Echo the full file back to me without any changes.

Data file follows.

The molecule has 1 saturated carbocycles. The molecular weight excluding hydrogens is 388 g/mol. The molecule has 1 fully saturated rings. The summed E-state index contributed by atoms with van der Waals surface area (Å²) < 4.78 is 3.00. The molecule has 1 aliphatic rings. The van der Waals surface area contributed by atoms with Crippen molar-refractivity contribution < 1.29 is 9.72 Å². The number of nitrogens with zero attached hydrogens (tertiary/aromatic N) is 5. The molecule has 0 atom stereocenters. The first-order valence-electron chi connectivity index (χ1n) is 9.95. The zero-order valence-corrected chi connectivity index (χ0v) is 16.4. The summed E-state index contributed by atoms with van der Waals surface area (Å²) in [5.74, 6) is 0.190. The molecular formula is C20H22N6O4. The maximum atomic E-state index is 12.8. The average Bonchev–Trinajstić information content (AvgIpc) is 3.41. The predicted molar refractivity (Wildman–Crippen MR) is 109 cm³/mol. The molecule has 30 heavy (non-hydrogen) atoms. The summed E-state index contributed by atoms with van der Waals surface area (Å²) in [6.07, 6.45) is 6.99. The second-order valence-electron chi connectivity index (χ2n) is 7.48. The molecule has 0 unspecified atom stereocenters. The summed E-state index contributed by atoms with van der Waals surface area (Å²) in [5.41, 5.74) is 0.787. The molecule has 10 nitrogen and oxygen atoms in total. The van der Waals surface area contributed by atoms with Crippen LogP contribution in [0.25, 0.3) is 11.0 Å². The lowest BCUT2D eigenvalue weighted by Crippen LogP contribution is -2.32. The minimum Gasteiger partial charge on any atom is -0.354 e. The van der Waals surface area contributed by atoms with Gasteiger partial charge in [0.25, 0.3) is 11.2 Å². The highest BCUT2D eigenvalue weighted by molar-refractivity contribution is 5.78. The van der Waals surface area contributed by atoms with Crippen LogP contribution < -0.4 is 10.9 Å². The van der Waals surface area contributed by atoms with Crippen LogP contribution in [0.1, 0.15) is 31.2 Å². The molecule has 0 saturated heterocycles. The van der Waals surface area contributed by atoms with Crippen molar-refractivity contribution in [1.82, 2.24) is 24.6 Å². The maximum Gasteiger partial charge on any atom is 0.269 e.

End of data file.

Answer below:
The molecule has 1 saturated carbocycles. The molecular weight excluding hydrogens is 388 g/mol. The molecule has 1 fully saturated rings. The summed E-state index contributed by atoms with van der Waals surface area (Å²) < 4.78 is 3.00. The molecule has 1 aliphatic rings. The van der Waals surface area contributed by atoms with Crippen molar-refractivity contribution < 1.29 is 9.72 Å². The number of nitrogens with zero attached hydrogens (tertiary/aromatic N) is 5. The molecule has 0 atom stereocenters. The first-order valence-electron chi connectivity index (χ1n) is 9.95. The zero-order valence-corrected chi connectivity index (χ0v) is 16.4. The summed E-state index contributed by atoms with van der Waals surface area (Å²) in [5.74, 6) is 0.190. The molecular formula is C20H22N6O4. The maximum atomic E-state index is 12.8. The average Bonchev–Trinajstić information content (AvgIpc) is 3.41. The predicted molar refractivity (Wildman–Crippen MR) is 109 cm³/mol. The molecule has 30 heavy (non-hydrogen) atoms. The summed E-state index contributed by atoms with van der Waals surface area (Å²) in [6.07, 6.45) is 6.99. The second-order valence-electron chi connectivity index (χ2n) is 7.48. The molecule has 0 unspecified atom stereocenters. The summed E-state index contributed by atoms with van der Waals surface area (Å²) in [5.41, 5.74) is 0.787. The molecule has 10 nitrogen and oxygen atoms in total. The van der Waals surface area contributed by atoms with Crippen LogP contribution in [0.25, 0.3) is 11.0 Å². The lowest BCUT2D eigenvalue weighted by Crippen LogP contribution is -2.32. The minimum Gasteiger partial charge on any atom is -0.354 e. The van der Waals surface area contributed by atoms with Gasteiger partial charge in [0.25, 0.3) is 11.2 Å². The highest BCUT2D eigenvalue weighted by molar-refractivity contribution is 5.78. The van der Waals surface area contributed by atoms with Crippen LogP contribution < -0.4 is 10.9 Å². The van der Waals surface area contributed by atoms with Crippen LogP contribution in [0.1, 0.15) is 31.2 Å². The molecule has 0 saturated heterocycles. The van der Waals surface area contributed by atoms with Crippen molar-refractivity contribution in [1.82, 2.24) is 24.6 Å². The maximum Gasteiger partial charge on any atom is 0.269 e.